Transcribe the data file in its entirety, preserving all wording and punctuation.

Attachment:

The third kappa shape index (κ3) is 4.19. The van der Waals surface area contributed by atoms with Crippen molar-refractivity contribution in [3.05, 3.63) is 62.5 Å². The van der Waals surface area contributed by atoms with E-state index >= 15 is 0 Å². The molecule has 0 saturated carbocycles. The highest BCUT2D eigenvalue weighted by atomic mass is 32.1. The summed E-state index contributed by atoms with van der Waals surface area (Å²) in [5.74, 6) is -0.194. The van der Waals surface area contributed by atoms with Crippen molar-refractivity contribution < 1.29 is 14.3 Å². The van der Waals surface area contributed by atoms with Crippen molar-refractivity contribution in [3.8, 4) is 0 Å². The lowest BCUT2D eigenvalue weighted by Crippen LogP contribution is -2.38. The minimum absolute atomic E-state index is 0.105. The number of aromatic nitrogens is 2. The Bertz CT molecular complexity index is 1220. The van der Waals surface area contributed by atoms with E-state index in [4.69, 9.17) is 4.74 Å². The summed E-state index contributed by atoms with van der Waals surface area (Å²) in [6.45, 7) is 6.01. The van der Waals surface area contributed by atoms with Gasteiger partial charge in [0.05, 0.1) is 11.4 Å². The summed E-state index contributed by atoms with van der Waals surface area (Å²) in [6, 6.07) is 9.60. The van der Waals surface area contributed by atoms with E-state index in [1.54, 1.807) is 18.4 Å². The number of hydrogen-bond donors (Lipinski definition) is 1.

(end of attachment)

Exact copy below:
The third kappa shape index (κ3) is 4.19. The van der Waals surface area contributed by atoms with Crippen molar-refractivity contribution in [3.05, 3.63) is 62.5 Å². The van der Waals surface area contributed by atoms with E-state index >= 15 is 0 Å². The molecule has 0 saturated carbocycles. The highest BCUT2D eigenvalue weighted by atomic mass is 32.1. The summed E-state index contributed by atoms with van der Waals surface area (Å²) in [5.74, 6) is -0.194. The van der Waals surface area contributed by atoms with Crippen molar-refractivity contribution < 1.29 is 14.3 Å². The van der Waals surface area contributed by atoms with Crippen molar-refractivity contribution in [3.8, 4) is 0 Å². The lowest BCUT2D eigenvalue weighted by Crippen LogP contribution is -2.38. The minimum absolute atomic E-state index is 0.105. The number of aromatic nitrogens is 2. The Bertz CT molecular complexity index is 1220. The van der Waals surface area contributed by atoms with E-state index in [4.69, 9.17) is 4.74 Å². The summed E-state index contributed by atoms with van der Waals surface area (Å²) in [6.45, 7) is 6.01. The van der Waals surface area contributed by atoms with Gasteiger partial charge in [0.05, 0.1) is 11.4 Å². The summed E-state index contributed by atoms with van der Waals surface area (Å²) in [6, 6.07) is 9.60. The van der Waals surface area contributed by atoms with E-state index in [1.54, 1.807) is 18.4 Å². The number of hydrogen-bond donors (Lipinski definition) is 1.